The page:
Mel Rojas Jr.
- Bats Both, Throws Right
- Height 6' 2", Weight 225 lb.
Outfielder Mel Rojas Jr. comes from a prestigious baseball family and has won a KBO MVP and been on the Dominican national team. He is the son of Mel Rojas, the nephew of Francisco Rojas and his father is a cousin of the Alou clan - Matty Alou, Felipe Alou, Jesus Alou, Moises Alou, Luis Rojas, Jose Alou and Felipe Alou Jr.
Rojas stole 60 bases in 62 tries as a college freshman in 2010, leading all junior college players in swipes. Combined with his size (and related power potential), he easily became the highest pick in the history of Wabash Valley Community College. The Pittsburgh Pirates took him in the third round of the 2010 amateur draft, the 84th overall selection. He was the only position player they took in the first ten rounds.
Assigned to the State College Spikes, Rojas was at .250/.364/.310 after 26 games, with five steals in eight tries. He faded badly after that solid start, ending the year with a batting line of .207/.309/.250 in 34 games. In 2011, he moved up to the West Virginia Power of the South Atlantic League. In 131 games, he hit .246/.312/.335, with 66 runs scored and 46 RBI. He stole 23 bases but was caught 14 times while manning center field for the team. In 2012, he played for the Bradenton Marauders of the Florida State League, hitting .245 in 130 games. he did hit 12 triples and was successful in 16 of 24 stolen bases attempts.
After three middling seasons, Rojas took a step forward in 2013 while playing in AA with the Altoona Curve of the Eastern League. His .274 average in 120 games was easily the highest of his professional career and he scored 57 runs and drove in 51. He hit 28 doubles and 9 triples, starting to show some decent power while splitting his time between center and left field. In 2014, he made it to AAA after starting the year back at Altoona. He hit a solid .303/.379/.476 in 53 games in the Eastern League to earn the promotion to the Indianapolis Indians at the end of May. He continued to be a productive hitter in AAA, with a .277 average in 77 games, to end up with a combined line of .288/.370/.423, with 19 doubles, 10 homers (his first season in double figures), 61 runs and 66 RBIs. However, he was down to 11 stolen bases in 18 attempts, his speed diminishing as he put on some muscle. He started the 2015 season back at Indianapolis. He wound up splitting the season between the Indians (.263/.303/.301 in 52 G) and Curve (.257/.341/.374 in 66 G). That winter, he batted .236/.326/.439 for the Tigres del Licey.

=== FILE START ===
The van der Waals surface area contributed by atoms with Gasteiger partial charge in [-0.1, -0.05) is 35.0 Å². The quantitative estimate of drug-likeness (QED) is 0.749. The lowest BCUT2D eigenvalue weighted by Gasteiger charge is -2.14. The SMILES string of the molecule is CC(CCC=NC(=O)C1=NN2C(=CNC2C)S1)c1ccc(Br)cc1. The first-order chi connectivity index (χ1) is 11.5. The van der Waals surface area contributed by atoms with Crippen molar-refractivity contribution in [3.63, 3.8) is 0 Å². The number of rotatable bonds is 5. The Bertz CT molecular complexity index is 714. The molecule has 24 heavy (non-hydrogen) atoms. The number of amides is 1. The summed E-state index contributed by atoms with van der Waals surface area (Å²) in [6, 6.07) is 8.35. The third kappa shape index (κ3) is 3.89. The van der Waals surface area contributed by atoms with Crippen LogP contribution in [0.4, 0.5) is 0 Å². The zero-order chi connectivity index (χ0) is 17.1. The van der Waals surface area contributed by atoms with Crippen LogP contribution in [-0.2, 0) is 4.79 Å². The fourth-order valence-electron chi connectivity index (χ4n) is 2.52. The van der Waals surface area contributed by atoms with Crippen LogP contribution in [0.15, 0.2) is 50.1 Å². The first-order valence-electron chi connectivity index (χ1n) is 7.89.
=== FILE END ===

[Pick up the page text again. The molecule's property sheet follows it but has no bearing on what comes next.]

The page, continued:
Rojas started 2016 with Indianapolis but started poorly (4 for 26, 2B, 3B, 2 BB). Despairing of hope, Pittsburgh sent him to the Atlanta Braves for cash. He split the rest of the summer between the Mississippi Braves (.244/.293/.358 in 35 G) and Gwinnett Braves (.270/.349/.491 in 64 G). He hit .270/.289/.412 that winter for Licey; his four triples tied Johan Camargo for the Dominican League lead. He was 3 for 15 with a walk and a run for the Tigers in the 2017 Caribbean Series.
Mel then made the Dominican team for the 2017 World Baseball Classic, a surprising inclusion as the team's other outfielders were two-time AL home run king Jose Bautista, 4-time All-Star Nelson Cruz, reigning NL steal leader and Gold Glove winner Starling Marte and Gregory Polanco (who had hit over 20 homers the prior season). Interestingly, like Marte and Polanco, he had come up from the Pirate system.
He hit .259/.318/.406 in 54 games for Gwinnett in 2017 then moved to the Korea Baseball Organization's kt Wiz. He showed more power than he ever had before - .301/.351/.560, 18 HR, 27 2B in 83 G. Despite joining the team partway into the season, he led them in dingers. He hit .305/.388/.590 with 30 doubles, 43 homers, 114 runs, 114 RBI and 71 walks in the 2018 KBO. He tied Byung-ho Park and Jamie Romak for 2nd in the league in dingers (one behind Jae-hwan Kim), tied Hae-min Park for 2nd in runs (4 behind Jun-woo Jeon), was 2nd with 333 total bases (13 behind Kim), placed 7th in RBI (between Dong-min Han and Byung-ho Park), tied for 10th in steals (18), tied Roger Bernadina for the most times caught stealing (13), was second in walks (one shy of Romak), was 8th in slugging (between Jeon and Hyun-soo Kim) and was 10th in OPS.
In 2019, his batting line was .322/.381/.530 with 30 doubles, 24 home runs and 104 RBI. He made the leaderboards for average (7th, between Jong-wook Ko and Kun-woo Park), doubles (tied Jeon for 9th), home runs (5th), total bases (276, tied José Miguel Fernandez for 2nd), RBI (tied Ha-seong Kim for 2nd, 9 behind Jerry Sands), slugging (4th, between Sands and Jeong Choi) and OPS (tied Baek-ho Kang and Darin Ruf for 5th). He won his first KBO Gold Glove as one of the league's top three overall outfielders, joining Sands and Jung-hoo Lee.
The 30-year-old had a huge year in 2020 (.349/.417/.680, 116 R, 39 2B, 47 HR, 135 RBI, 65 BB). He was 3rd in average (behind Hyung-woo Choi and Ah-seop Son), led in runs (one ahead of Sung-bum Na), was second with 192 hits (7 behind Fernandez), was 6th in doubles, led in home runs (9 ahead of Roberto Ramos), led in total bases (374, 61 ahead of Na), led in RBI (11 ahead of Eui-ji Yang), was 3rd in OBP (behind Seok-min Park and Hyung-woo Choi), led in slugging (.077 ahead of Yang) and led in OPS (74 ahead of Hyung-woo Choi). He repeated as a Gold Glove winner, joining Jung-hoo Lee and Hyun-soo Kim in the outfield. He won the KBO MVP, the first player born in Latin America to win that honor. He easily won, with 653 vote points out of 896, Yang finishing second.
He then signed with Japan's Hanshin Tigers.